As a registered nurse, you will be exposed to thousands of people over your career. The chance of upsetting at least one person is fairly high. Especially when you consider that hospitals are full of people who are sick, anxious, stressed, tired, emotional or not fully with it due to medications. It can be a challenging environment to work in.
It may happen that someone makes a complaint about you. It could be for something you did, something you did not do, something you said, or even something you posted on your social media. It does not even need to be true for someone to complain. Many complaints against nurses are found to have no grounds when investigated.
If told that someone has filed a complaint to the California Board of Registered Nursing (BRN) about you, it is only natural to worry. After all, the board has the power to revoke your license. However, it is important to understand that they do not deal with all types of complaints. These are some complaints that are outside the BRN’s jurisdiction:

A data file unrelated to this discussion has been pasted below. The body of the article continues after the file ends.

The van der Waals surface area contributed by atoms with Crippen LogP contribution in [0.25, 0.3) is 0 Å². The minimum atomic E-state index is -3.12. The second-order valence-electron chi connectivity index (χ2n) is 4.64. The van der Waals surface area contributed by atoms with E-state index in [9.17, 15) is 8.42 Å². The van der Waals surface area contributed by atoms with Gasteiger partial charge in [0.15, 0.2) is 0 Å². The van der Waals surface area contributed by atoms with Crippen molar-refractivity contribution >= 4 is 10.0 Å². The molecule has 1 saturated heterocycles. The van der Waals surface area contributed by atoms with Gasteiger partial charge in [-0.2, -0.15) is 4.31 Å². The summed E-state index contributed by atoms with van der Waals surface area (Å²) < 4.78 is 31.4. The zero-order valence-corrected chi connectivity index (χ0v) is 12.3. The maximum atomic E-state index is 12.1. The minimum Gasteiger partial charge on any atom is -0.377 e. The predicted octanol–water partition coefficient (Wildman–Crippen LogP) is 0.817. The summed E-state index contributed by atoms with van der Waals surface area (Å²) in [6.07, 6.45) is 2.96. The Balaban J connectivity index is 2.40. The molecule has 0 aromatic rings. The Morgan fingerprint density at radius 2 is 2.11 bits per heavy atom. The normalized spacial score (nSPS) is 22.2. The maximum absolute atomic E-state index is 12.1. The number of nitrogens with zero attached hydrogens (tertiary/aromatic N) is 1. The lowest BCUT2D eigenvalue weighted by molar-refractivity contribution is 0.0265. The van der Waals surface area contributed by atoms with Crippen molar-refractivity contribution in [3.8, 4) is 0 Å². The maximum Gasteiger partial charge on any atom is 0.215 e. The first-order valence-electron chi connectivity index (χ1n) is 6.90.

- Problems with colleagues
- Problems with your boss
- Complaints about rude behavior
Most other things someone could accuse you of do fall under their jurisdiction. Even if accused of something not covered by the BRN, you may want to seek legal advice from a license defense attorney. Minor complaints can grow into something more serious. For instance, a colleague complains about your behavior, and when questioned further on the topic expands and accuses you of drinking at work, or something else that is within the BRN’s jurisdiction. Tackling the issue early could save a challenge to your license.